Interviewer: What led you did undertake this project?
NK: It wasn’t something I’d planned. When I came back from South Africa in 2001, I had some time on my hands, and decided to translate Mark and John for a summer school I was teaching on. I gave my translation to the class, one of whom happened to be married to a publisher! Eventually the request came: ‘How would you feel about translating the whole Bible?’ Initially I was reluctant, but after reflecting on it for a while, and a certain amount of arm-twisting, I thought: ‘Why not?’
Interviewer: Why did you choose to translate the Septuagint version?
NK: There were various reasons why I opted for the LXX. First, it was the Bible of the New Testament authors, so it brought me very close to their source. Second, I am rather more at home in the Greek than the Hebrew! Then there is the fascinating fact that the LXX sometimes preserves older readings than the standard Hebrew text. It bears testimony to another way in which Jews read the scriptures.
Interviewer: Do you have any regrets?
NK: Completion date does seem rather a long time ahead. Also, I am doing it rather quickly, so am aware of the dangers of rushing. Fortunately I have a good copy editor.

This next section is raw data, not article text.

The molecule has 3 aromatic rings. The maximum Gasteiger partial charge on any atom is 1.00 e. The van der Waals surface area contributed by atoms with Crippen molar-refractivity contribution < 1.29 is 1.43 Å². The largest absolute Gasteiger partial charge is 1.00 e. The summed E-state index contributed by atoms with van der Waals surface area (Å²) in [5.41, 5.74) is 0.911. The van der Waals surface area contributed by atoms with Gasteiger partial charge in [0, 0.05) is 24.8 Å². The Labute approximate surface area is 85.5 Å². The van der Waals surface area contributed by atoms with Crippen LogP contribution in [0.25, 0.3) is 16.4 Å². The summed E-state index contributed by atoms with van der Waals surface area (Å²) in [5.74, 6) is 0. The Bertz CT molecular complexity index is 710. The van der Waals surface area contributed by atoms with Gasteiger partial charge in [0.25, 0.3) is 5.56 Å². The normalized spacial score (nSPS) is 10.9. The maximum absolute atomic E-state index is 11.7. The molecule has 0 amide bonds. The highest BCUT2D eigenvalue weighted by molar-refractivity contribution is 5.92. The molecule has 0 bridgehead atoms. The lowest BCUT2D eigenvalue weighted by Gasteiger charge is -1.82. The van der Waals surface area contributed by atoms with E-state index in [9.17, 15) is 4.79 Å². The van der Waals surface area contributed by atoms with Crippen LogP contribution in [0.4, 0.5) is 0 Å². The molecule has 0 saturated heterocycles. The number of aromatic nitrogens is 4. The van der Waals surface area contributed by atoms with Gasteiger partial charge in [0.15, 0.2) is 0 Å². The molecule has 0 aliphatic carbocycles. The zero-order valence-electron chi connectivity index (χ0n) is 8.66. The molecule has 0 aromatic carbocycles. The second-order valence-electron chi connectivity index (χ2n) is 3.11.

Interviewer: How you made any interesting discoveries in your translation so far?
NK: It has made me aware that there are some parts of the Old Testament that I hardly knew at all, and other things I had forgotten. As I was finishing my translation of Judges, I was particularly horrified by the last few chapters. It was such a relief to come to the book of Ruth! Then, there are the places where the LXX clearly has the correct reading over the Masoretic Text. I was also pleasantly surprised to find the Greek of Job quite straightforward, unlike its impossible Hebrew. I went racing through that part.
Interviewer: How long before the project is complete?
NK: The volume on the Wisdom literature is already published, and the Pentateuch is now at proof stage. I am now working on the historical books, and after that hope to have completed the Prophets by the end of 2013.
Nicholas King's new cutting-edge translation of the Septuagint Old Testament is published, as is his New Testament translation, by Kevin Mayhew (www.kevinmayhew.com). Given his decision to begin with those texts originally written in Greek, volume 3 (on the Wisdom Literature) was the first to be published. Volume 1 (the Pentateuch) will be published soon.